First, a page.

Monday, July 27, 2009

I Can Has Healthcare?

For the first time in months, I was beside myself and nearly in tears (as I almost never cry, this is significant). I have trocantaric bursitis (an inflammation of the connective tissue that holds my muscles in place) in my right hip, an (believe it or not!) athletic injury from last summer's every day hour-long runs. I got a steroid shot last summer, which made it go away, so when it flared up again this summer I made another appointment. Problem is, I'm insured through Allegheny--and Allegheny doesn't insure over the summer (which, incidentally, is the only time I've ever needed it).

So I'm sitting in the waiting room, baby blue Allegheny sweats and all (in preparation for the pants-pulling-down), when the doctor asked if I had insurance.

"I'm not insured over the summer."

"Oh. It's over a hundred dollars. When do you go back to school?"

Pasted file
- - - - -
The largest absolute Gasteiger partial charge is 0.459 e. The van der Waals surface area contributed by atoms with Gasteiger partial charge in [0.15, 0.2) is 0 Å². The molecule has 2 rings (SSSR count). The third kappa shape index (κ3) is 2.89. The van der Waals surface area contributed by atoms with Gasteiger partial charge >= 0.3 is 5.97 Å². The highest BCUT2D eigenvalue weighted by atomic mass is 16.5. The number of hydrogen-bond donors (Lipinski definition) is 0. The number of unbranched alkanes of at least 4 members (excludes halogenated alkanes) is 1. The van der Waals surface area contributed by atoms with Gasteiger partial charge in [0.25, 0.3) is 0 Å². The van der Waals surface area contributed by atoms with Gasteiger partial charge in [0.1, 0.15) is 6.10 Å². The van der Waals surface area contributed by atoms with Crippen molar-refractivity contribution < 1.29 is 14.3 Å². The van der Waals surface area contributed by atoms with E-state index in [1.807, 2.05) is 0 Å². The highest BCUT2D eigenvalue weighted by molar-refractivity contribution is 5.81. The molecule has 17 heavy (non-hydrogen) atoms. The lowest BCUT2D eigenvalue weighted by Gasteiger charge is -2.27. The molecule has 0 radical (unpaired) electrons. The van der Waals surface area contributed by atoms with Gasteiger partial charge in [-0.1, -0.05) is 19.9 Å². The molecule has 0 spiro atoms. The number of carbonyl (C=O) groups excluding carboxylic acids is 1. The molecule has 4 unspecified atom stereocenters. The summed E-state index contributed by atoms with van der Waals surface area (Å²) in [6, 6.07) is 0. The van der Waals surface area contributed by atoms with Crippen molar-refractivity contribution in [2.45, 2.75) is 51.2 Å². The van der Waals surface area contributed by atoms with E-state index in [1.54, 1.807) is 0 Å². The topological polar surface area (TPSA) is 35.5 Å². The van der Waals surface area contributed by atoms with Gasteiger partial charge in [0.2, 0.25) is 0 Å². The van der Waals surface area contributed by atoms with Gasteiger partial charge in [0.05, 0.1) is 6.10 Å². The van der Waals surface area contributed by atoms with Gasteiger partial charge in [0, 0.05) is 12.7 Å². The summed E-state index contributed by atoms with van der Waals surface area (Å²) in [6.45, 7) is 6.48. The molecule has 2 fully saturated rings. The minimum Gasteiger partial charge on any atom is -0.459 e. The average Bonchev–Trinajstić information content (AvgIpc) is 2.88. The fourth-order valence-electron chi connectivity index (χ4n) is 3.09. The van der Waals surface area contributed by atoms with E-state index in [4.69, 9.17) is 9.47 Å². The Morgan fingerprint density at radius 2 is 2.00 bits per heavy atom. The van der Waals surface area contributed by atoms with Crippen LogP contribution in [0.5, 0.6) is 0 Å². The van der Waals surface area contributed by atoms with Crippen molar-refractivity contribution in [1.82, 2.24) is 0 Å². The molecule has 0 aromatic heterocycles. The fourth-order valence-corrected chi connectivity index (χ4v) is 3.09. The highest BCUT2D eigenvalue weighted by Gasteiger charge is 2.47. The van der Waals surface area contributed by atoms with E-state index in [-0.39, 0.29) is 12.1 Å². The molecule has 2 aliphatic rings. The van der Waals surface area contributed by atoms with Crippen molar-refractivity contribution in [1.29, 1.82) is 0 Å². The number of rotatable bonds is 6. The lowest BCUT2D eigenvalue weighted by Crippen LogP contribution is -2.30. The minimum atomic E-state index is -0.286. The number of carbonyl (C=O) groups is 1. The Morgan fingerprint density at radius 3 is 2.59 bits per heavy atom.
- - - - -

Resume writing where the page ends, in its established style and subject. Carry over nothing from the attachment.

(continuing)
"Can it wait?"

"I'd like to not be in pain."

Don't get me wrong, the doctor was sweet and very well-meaning. She suggested I try an anti-inflammatory, then proceeded to give me an asston of free samples.

I appreciated the sentiment, and maybe it will work. Regardless of whether it works or not, what upset me so much was that I could not get a simple shot to alleviate a dull-to-sharp pain I feel nearly everyday.

It is now Friday, August seventh. I got the shot for 85 dollars four days ago and have continued to be in moderate to severe pain ever since. I have $6.23 in my bank account, I can't get coverage under my mother to go to St. Vincent's hospital even though she works there, and I'm forced to pay for my painkillers with my credit card because I cannot afford my existence.

Imagine I have a good transition here.

Jesus was a socialist. That's what I find so puzzling about religious conservatives opposed to public healthcare. They're all up in arms (to be fair, there are other political parties and individuals that are opposed to public healthcare, but religious conservatives in particular really piss me off). I suppose it isn't so puzzling that they're hypocritical, but when it's an issue that directly affects me I guess I care that much more. The city of Sodom didn't epicfail because of homosexuality; they fell because they had so many people living in poverty and the tiny percentage that was wealthy lived excessively and did nothing to help the poor (thanks, Nikki).